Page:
1.) Make your pages active
There should always be some sort of action on a page. Can your visitor make a choice? Contact you? Buy now? Become a member? Join a list? Give them something to do.
2.) Images over text
The fact is people are visual creatures. They are going to look at a picture before they look at the text. If it’s a wall of text they’re going to get bored and wander off elsewhere. Use banners, feature images, product images, icons and buttons. Put brief descriptions under or over the images so they know the meaning, but use those images.
3.) Minimize options
Limit choices. Too many choices and your guest won’t be able to make up their mind what’s best for them. Have a hierarchy of options: 2-3 big ones at the top, 4-6 smaller options below. Once someone decides in what direction they want to go you can offer relevant options from there, but they don’t need to see everything you have to offer all at once, because chances are, they don’t even need that other stuff. Imagine you are on a clothing site. Up at the top, that’s what they want you to buy – their sales, then you can decide man, woman or child, then its tops, bottoms, undies, foot wear and accessories. If all you want is a t-shirt, most of that stuff isn’t relevant. You go your own way and all those other options are out of the way. PS: If you like that t-shirt, you might like this hoodie too.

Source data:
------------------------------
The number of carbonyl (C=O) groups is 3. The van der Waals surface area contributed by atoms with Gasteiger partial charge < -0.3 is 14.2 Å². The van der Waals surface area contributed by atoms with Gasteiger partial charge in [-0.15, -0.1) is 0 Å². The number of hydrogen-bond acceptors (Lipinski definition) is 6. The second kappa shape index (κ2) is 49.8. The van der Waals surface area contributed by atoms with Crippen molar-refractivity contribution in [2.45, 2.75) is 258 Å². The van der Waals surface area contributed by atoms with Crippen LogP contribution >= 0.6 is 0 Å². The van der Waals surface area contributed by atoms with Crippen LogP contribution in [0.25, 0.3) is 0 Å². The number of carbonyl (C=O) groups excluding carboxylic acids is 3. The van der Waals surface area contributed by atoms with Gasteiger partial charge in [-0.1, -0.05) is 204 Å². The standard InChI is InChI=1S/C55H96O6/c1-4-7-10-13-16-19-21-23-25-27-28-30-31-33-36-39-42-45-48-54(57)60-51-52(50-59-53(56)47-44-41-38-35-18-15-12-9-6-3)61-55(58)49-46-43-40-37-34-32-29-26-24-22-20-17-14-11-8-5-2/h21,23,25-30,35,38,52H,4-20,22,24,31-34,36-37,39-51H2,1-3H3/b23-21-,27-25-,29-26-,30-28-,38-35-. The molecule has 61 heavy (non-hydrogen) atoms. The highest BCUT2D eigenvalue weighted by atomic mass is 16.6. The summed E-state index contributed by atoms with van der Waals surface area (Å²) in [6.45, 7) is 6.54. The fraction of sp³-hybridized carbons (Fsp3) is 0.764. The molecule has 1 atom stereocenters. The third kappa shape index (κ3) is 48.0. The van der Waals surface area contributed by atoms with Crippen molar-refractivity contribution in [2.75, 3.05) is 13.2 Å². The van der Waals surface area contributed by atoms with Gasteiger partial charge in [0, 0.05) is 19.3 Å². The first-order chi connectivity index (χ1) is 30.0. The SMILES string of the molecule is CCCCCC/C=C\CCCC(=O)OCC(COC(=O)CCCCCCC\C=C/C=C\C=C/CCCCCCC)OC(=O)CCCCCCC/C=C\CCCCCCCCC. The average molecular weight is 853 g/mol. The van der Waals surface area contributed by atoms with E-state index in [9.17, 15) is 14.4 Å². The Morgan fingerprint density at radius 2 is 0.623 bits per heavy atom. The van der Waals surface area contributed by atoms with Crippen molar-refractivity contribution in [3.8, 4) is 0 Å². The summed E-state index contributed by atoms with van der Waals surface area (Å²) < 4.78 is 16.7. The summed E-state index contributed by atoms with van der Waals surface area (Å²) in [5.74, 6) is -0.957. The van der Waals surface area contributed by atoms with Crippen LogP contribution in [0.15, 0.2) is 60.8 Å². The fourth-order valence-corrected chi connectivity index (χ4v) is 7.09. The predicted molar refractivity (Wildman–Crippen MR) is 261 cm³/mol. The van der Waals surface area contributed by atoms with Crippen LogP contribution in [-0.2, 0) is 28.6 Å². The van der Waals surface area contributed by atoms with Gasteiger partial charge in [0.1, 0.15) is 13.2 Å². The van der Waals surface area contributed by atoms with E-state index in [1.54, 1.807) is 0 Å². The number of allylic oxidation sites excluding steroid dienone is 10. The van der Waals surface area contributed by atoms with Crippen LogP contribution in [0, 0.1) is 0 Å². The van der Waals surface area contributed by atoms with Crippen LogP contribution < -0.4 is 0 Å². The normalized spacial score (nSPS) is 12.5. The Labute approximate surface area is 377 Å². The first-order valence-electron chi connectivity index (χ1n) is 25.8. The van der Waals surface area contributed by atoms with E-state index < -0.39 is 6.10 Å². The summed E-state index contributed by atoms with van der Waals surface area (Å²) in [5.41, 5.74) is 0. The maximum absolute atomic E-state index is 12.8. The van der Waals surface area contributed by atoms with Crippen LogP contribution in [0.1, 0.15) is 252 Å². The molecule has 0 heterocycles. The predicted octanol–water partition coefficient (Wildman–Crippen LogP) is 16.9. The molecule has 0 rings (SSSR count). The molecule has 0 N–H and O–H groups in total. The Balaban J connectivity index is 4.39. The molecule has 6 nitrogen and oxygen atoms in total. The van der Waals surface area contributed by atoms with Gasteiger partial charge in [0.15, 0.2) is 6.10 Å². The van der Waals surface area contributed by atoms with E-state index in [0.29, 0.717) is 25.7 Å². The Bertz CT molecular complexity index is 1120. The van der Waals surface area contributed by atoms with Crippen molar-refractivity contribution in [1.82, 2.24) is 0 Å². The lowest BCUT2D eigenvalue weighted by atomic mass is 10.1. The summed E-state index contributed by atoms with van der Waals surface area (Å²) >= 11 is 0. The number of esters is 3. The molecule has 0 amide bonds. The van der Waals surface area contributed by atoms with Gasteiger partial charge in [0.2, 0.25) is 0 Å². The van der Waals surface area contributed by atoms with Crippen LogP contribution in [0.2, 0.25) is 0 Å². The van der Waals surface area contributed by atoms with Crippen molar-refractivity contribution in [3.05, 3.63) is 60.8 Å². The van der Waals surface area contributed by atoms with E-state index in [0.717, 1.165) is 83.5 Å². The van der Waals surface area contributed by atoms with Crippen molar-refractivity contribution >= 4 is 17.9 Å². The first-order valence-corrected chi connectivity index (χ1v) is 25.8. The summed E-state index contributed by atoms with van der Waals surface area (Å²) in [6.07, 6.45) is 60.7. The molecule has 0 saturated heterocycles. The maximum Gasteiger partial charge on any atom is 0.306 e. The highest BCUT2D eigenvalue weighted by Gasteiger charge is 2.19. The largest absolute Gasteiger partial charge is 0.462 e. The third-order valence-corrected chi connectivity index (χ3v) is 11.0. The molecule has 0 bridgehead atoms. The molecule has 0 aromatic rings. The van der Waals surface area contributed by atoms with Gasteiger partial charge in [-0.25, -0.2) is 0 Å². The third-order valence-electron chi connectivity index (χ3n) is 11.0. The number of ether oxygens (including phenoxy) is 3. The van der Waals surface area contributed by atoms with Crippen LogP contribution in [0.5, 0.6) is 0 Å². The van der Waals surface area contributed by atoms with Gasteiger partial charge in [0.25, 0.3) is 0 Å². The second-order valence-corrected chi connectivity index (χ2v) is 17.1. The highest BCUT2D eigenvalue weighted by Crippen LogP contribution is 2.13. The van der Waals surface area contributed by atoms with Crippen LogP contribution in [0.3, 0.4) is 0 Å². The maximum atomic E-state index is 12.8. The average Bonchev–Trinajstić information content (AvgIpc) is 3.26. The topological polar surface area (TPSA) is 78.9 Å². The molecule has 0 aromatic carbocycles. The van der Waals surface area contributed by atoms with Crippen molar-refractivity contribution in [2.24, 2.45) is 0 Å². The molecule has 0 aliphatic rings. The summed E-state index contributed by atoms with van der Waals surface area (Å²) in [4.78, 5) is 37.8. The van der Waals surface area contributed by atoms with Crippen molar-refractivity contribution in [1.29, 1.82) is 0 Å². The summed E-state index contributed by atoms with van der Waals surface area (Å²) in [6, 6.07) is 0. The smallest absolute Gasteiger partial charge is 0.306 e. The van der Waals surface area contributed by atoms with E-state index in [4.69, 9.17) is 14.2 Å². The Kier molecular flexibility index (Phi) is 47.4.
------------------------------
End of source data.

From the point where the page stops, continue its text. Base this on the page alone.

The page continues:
4.) Direct your guests
What are your top money makes? What are the most important products and services you want to promote? Put those at the top of your page in the form of banners and sub features. From each thing you promote make it instantly accessible with go now / buy now buttons. Once they are on that page have them take action. They can love it, share it, buy it or ask about it whatever it is. You can also direct them to related products and services from there.
5.) Minimize text
People don’t really want to have to work hard at reading large blocks of text when they are skimming to find the information they need – even people who enjoy reading. There was a time when it was advised to write as much as possible when being descriptive – natural flowing, conversational, keyword ladened material. That’s not so anymore. Well you can – in your blog – but where you’re doing business, keep it short and sweet.
Where possible useBIG TITLES!!!, followed by slightly smaller titles, followed by short sentences, followed by…
As long as they are relevant to your page’s topic, list are a great way of getting in those keywords. It doesn’t even have to be a long list. A couple of bullet points that can either be a few words or brief sentences. Just make your point.
7.) Ease of contact
Have ever present contact forms. Put them on your product pages even. Out of site is out of mind. Your guests might have a question about a thing, but forgot what that thing was they were looking at because they surfed a few pages.
8.) Suggest to your guests